During the last five years, the social networking phenomenon has caught the attention of college and high school students. Sites like Facebook and MySpace give anyone the ability to communicate with friends, family, and co-workers—even complete strangers. Though Facebook, for example, started as a site devoted solely to college students, its popularity and expansion has led to this incredible level of worldwide access. Now, anyone from every dimension of the world can join the Facebook community, meaning that anyone can view a user profile. College and high school students still make up a large population on these sites and are unaware of the consequences that follow routine updates of their public profiles. With international access, how are students to know who views their profile and personal information? While Facebook gives the option to control privacy levels, some users choose not to take advantage of it. The result is public scrutiny or unwanted admiration by users that view personal photos, comments between friends and other visible applications. Upon seeing the information displayed in a profile, a user unknowingly creates an identity and image that is perceived negatively or positively by other users.
The power of social networking has control over our perceptions and behavior. In the beginning of my study, I wanted to examine the effect of Facebook and MySpace on college students. I decided to focus solely on Facebook and not MySpace because over the past four years, Facebook transformed magnificently to being the primary mode of communication for college students. Though MySpace provides great insight to extensive identity construction, with the personalization of a profile page, the tools Facebook uses to generate an “image” was a better fit for my research.
I began my research with the question, how much of an impact do social networking sites have on college students? Essentially, how can viewing a profile alter views of our peers? In his article, “Facing up to Facebook,” David Eberhardt writes, “some students form negative opinions about their new peers before they ever personally meet them” (2007, p. 21). For incoming freshmen, their first instinct is to look up their assigned roommate on Facebook; based on what they see on his/her profile, the student determines whether or not they will get along. This kind of prejudging behavior “robs incoming students of significant social learning opportunities” (Eberhardt, p. 21). The immediate perceptions formed just by looking at a Facebook profile affect they way in which students make friends on and off-line.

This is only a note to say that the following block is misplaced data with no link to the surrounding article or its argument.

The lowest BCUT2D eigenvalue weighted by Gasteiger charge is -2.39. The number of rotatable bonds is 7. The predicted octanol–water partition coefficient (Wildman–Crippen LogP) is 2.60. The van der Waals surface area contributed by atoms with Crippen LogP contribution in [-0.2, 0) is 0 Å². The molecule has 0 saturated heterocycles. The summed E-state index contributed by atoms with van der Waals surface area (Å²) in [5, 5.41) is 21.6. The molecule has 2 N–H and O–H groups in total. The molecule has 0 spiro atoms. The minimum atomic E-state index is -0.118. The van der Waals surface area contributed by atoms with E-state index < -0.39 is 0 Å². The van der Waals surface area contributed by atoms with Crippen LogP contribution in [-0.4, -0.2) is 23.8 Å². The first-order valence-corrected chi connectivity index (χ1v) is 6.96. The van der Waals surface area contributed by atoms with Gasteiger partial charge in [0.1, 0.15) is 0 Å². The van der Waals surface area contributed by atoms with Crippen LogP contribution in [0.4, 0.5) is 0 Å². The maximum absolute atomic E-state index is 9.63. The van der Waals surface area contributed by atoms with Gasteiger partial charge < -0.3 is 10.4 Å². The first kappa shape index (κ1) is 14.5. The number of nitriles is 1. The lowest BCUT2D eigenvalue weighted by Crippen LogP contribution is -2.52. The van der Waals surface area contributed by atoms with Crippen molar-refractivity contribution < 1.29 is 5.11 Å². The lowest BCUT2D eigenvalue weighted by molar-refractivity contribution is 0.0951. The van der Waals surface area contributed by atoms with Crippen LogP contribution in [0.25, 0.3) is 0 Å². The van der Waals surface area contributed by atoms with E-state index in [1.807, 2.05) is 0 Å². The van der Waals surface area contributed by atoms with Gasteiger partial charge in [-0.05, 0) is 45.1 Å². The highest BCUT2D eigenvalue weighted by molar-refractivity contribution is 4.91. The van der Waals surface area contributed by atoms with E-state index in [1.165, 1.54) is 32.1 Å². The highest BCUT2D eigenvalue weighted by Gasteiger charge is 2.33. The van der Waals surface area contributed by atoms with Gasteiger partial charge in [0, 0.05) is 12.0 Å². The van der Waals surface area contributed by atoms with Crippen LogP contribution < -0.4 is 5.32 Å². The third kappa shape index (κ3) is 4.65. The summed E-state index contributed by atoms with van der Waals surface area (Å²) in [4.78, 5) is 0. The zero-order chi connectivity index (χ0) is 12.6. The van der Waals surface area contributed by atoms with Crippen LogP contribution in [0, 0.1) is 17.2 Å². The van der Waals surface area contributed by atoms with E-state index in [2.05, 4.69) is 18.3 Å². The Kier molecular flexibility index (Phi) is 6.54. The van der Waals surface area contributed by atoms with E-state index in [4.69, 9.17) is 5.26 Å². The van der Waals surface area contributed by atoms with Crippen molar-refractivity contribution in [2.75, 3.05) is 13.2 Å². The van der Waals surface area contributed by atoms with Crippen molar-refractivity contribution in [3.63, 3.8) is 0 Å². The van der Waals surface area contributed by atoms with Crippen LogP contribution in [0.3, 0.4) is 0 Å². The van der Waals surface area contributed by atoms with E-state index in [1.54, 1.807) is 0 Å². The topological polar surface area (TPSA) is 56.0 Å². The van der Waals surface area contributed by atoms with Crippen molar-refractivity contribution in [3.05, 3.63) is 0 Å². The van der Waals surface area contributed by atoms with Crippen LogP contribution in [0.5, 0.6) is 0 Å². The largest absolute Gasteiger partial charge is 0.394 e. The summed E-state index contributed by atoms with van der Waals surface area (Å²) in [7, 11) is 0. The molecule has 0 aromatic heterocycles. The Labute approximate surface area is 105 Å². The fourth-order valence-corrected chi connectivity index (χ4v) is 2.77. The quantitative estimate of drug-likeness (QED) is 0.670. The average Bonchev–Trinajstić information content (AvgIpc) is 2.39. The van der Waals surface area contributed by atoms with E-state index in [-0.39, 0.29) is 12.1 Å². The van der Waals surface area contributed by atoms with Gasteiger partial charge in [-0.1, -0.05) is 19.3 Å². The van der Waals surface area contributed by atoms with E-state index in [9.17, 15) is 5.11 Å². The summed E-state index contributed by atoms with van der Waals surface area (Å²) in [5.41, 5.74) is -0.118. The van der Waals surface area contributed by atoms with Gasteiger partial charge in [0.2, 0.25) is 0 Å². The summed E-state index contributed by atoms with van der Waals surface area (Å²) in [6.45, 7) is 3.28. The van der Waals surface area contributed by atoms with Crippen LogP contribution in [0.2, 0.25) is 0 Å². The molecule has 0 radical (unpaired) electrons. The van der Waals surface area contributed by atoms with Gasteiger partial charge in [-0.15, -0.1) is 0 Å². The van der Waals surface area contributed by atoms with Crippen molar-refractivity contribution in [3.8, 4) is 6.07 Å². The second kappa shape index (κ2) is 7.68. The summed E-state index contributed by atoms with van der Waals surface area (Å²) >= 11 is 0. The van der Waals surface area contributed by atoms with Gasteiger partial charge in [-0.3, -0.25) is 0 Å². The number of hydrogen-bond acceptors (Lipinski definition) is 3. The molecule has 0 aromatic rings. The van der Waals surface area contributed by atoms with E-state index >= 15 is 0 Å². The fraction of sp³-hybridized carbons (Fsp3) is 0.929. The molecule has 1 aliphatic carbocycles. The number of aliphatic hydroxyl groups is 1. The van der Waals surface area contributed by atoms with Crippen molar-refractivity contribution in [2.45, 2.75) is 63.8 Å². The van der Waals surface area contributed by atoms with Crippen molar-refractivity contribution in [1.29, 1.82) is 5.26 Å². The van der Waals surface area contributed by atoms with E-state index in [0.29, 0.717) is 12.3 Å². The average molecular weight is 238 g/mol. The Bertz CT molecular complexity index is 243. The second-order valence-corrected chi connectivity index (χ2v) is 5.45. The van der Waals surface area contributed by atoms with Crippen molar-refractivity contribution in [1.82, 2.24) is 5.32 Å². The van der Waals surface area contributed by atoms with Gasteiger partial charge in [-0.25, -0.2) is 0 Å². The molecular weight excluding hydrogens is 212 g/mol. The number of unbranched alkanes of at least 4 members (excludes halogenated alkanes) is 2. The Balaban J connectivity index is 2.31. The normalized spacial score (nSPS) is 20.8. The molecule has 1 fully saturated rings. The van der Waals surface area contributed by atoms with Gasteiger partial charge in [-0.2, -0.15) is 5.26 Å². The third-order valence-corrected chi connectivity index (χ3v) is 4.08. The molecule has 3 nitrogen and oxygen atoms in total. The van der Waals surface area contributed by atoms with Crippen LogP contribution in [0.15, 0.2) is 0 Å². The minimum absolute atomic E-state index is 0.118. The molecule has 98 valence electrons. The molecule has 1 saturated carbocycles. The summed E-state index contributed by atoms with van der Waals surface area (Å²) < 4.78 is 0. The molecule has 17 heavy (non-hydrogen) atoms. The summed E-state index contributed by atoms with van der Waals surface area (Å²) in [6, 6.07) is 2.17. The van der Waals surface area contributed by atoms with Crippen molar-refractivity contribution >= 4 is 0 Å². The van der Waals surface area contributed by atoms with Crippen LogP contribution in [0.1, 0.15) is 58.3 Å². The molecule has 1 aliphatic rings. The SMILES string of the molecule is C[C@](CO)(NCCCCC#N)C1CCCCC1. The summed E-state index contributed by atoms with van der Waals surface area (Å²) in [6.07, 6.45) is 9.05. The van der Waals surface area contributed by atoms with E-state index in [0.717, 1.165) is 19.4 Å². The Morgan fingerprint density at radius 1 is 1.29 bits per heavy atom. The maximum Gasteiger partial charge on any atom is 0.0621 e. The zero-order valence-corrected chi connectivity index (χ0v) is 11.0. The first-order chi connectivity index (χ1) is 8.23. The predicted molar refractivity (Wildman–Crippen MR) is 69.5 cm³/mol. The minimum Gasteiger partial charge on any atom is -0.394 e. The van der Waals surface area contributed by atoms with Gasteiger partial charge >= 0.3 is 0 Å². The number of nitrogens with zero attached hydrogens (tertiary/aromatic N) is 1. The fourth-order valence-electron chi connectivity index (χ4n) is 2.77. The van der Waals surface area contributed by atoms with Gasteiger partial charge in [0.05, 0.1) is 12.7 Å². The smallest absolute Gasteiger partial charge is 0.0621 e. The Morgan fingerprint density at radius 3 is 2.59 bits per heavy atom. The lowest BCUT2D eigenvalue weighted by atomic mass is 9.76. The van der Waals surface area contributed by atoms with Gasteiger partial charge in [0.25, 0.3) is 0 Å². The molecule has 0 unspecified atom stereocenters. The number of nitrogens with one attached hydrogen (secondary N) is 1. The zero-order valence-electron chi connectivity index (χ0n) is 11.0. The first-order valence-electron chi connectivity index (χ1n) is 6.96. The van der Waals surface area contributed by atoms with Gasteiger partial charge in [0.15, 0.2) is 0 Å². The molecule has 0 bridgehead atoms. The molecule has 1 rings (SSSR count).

From this I developed my hypothesis that all college students rely on Facebook for peer communication. Considering how students portray themselves through online social networks raises concerns about how online social networking affects students’ integrity and identity formation. I hypothesized that students use Facebook to meet new people and form perceptions of them. When students depict themselves as something other than their authentic, David Eberhardt predicts the result as an attempt to express behaviors that match that false image. “If students choose to act in this manner, many of their personal resources may become directed toward fulfilling a vision of themselves that has been created to match their perceptions of what others expect rather than learning to find their own voice and determining their genuine identity” (Eberhardt, 2007, p. 21).
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